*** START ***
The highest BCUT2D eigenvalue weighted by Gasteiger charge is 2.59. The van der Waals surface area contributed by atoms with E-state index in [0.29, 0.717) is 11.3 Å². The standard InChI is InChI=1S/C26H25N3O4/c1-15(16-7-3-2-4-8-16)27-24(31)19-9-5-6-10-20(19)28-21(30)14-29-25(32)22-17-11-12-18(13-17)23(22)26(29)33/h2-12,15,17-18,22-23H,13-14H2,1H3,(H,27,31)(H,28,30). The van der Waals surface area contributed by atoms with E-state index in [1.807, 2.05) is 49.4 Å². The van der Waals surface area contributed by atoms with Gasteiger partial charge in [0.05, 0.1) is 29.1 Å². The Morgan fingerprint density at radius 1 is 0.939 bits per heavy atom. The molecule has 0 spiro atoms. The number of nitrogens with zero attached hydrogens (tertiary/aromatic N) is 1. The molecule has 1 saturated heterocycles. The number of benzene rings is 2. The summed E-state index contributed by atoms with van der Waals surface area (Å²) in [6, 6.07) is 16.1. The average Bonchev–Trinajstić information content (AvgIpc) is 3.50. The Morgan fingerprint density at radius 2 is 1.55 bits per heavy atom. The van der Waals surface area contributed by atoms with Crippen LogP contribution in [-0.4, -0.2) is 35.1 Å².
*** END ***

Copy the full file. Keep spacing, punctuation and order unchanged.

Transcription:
The highest BCUT2D eigenvalue weighted by Gasteiger charge is 2.59. The van der Waals surface area contributed by atoms with E-state index in [0.29, 0.717) is 11.3 Å². The standard InChI is InChI=1S/C26H25N3O4/c1-15(16-7-3-2-4-8-16)27-24(31)19-9-5-6-10-20(19)28-21(30)14-29-25(32)22-17-11-12-18(13-17)23(22)26(29)33/h2-12,15,17-18,22-23H,13-14H2,1H3,(H,27,31)(H,28,30). The van der Waals surface area contributed by atoms with E-state index in [1.807, 2.05) is 49.4 Å². The van der Waals surface area contributed by atoms with Gasteiger partial charge in [0.05, 0.1) is 29.1 Å². The Morgan fingerprint density at radius 1 is 0.939 bits per heavy atom. The molecule has 0 spiro atoms. The number of nitrogens with zero attached hydrogens (tertiary/aromatic N) is 1. The molecule has 1 saturated heterocycles. The number of benzene rings is 2. The summed E-state index contributed by atoms with van der Waals surface area (Å²) in [6, 6.07) is 16.1. The average Bonchev–Trinajstić information content (AvgIpc) is 3.50. The Morgan fingerprint density at radius 2 is 1.55 bits per heavy atom. The van der Waals surface area contributed by atoms with Crippen LogP contribution in [-0.4, -0.2) is 35.1 Å².